Black Ice VR is a sci-fi horror immersive narrative that experiments between switching between 3rd person and 1st person POV, and it was produced as a part of the University of North Carolina School of the Arts’ The Media + Emerging Technology Lab (METL) 6-month Immersive Storytelling Program. (Disclosure METL has been a sponsor of the podcast advertising this program and I’ve served as a mentor on the first two years of the fellowship. See episodes #863, #967, & #970 for more context). I had a chance to have a brief conversation with XR creators Arif Khan (Writer & Director), Darren Woodland Jr. (Technical Artist & Sound Implementer), and Lawrence Yip (VR Developer) about their experience.
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[00:00:05.452] Kent Bye: The Voices of VR Podcast. Hello, my name is Kent Bye, and welcome to The Voices of VR Podcast. So continuing on my coverage of some of the XR experiences at South by Southwest, today's episode is with Black Ass VR, which is a bit of a cyberpunk horror genre experience that was coming out of the Media and Emerging Technology Lab, also known as METL, at the University of North Carolina School of the Arts. This is a part of their Immersive Storytelling Fellowship that they put together. Full disclosure, Ryan Smaltz has been a sponsor of the podcast in the past, and I actually helped to mentor for the first fellowship and the second fellowship, meeting with them every so often to see the experience and give feedback along the way. So it actually had a lot of improvements from even the last time that I'd seen it. And I was able to use the conceits of sci-fi to address some of the ethical and moral questions that if memory editing was possible, then what would be some of the potential moral outcomes of that. And so it's a story that kind of explores that as a theme. So that's what we're covering on today's episode of the Voices of VR podcast. So this interview with Arif, Darren, and Lawrence happened on Tuesday, March 15th, 2022. So with that, let's go ahead and dive right in.
[00:01:22.926] Arif Khan: Sure. I am Arif Khan. I am the writer and director of Black Ice VR.
[00:01:26.829] Darren Woodland Jr.: And my name is Darren Woodland Jr. And I am the technical artist and sound implementator for Black Ice VR.
[00:01:31.952] Lawrence Yip: Yeah, I'm Lawrence Hiep, and I'm a VR developer.
[00:01:34.454] Kent Bye: Why don't you each maybe give a little bit more context as to your background and your journey into VR?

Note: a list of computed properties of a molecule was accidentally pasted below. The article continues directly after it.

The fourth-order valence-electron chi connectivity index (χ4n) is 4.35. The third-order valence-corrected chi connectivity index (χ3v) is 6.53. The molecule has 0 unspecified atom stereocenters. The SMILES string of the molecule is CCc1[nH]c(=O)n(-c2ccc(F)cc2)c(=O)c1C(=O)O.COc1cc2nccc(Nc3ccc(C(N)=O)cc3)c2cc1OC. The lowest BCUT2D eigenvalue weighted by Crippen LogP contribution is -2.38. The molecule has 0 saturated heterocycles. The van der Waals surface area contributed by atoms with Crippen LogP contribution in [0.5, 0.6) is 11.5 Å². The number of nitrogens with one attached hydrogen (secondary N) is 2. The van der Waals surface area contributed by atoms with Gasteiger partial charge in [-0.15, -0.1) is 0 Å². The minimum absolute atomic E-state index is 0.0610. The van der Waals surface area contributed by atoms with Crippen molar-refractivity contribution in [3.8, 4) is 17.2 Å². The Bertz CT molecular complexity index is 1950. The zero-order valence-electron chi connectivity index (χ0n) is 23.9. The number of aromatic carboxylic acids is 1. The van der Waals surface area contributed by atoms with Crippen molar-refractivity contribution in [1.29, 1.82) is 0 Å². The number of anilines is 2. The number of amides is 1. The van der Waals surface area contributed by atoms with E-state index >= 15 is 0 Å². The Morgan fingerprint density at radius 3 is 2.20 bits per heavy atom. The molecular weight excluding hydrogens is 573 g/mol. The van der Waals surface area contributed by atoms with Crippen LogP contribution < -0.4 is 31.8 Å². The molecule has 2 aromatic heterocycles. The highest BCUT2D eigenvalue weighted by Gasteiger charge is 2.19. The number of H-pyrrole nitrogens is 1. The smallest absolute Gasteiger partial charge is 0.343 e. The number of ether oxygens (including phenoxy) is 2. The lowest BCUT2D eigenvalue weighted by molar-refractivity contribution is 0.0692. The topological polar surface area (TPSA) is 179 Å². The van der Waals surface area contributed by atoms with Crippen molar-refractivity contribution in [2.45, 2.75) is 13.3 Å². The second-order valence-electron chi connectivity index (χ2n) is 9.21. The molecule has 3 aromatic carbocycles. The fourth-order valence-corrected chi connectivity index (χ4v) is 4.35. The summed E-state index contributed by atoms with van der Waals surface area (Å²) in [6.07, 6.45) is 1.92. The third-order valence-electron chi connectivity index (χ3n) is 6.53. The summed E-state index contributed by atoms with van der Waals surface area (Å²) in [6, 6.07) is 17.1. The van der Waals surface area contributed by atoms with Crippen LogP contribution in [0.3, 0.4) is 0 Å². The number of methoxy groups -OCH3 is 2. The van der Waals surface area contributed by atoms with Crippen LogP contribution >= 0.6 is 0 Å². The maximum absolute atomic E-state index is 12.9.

[00:01:40.150] Arif Khan: Sure, yeah, I originally got into VR when I was at USC film school, doing virtual reality as my MFA in film production. And then I started off my career at Oculus Story Studio as a junior producer, and then doing travel VR for Airbnb Creative Studio before branching out and working on some of my own projects and then getting a chance to work with the UNCSA and METAL with this project now.
[00:01:59.997] Darren Woodland Jr.: Right, my background and my journey to VR really started in grad school at North Carolina State University where I was studying special audio for immersive experiences in XR and I sort of just found the residency from there.
[00:02:11.806] Lawrence Yip: I have sort of an IT background but in undergrad I was working at a makerspace and I was introducing people to VR, to the new vibe. I saw sort of the potential on it and I kind of got hooked from there and then sort of just doing freelance and then, you know, did the residency and then this project.
[00:02:26.982] Kent Bye: Yeah, so maybe you could give me a bit more context as to this project and how it came about.
[00:02:31.292] Arif Khan: Yeah, sure. So, you know, the Immersive Storyteller Residency at Metal invites three developers to spend six months to come to North Carolina, Winston-Salem, and to incubate a virtual reality project. And so we came together as a team to explore what would it look like if we created a VR experience about memories and editing memories in this kind of futuristic world. And so the story really explores this notion of memory editing, and you play as David, a memory editor. And late one night, a young girl comes to you with a very dark memory of a murder that she committed. And the only problem is the more you edit and change the memory, the more she wants to kill again. And so it explores the notion of memories of how much they make up who we are. And if you can change your memories, can you change who you are?
[00:03:10.073] Kent Bye: So I guess as a team, when you are talking about a lot of these different projects, maybe just talk about from your perspective of the technological implementers, the process of collaborating and deciding on what the story was going to be.
[00:03:22.926] Lawrence Yip: Yeah, I think we very much quickly went into sort of memories and perspective and trying to tell different perspectives and what memories look like in VR. I think it was a very common thread. And then we kind of just tried prototyping various ways to show that. And then we kind of just settled more on this kind of one through line.
[00:03:40.335] Darren Woodland Jr.: Yeah. And going off of Lawrence's things, yeah, it's really about sort of coming together. Like we knew we wanted to talk about memories. We knew we wanted to talk about perspective. So we really just started brainstorming and throwing things together, seeing what stuck at the wall. And yeah, we sort of just built the story from there.
[00:03:53.787] Kent Bye: There's a lot of experimentation when it comes to the interactions, and maybe you could talk about some of the evolution of going into the memories as one conceit, but also starting to embody some of the different characters within this piece.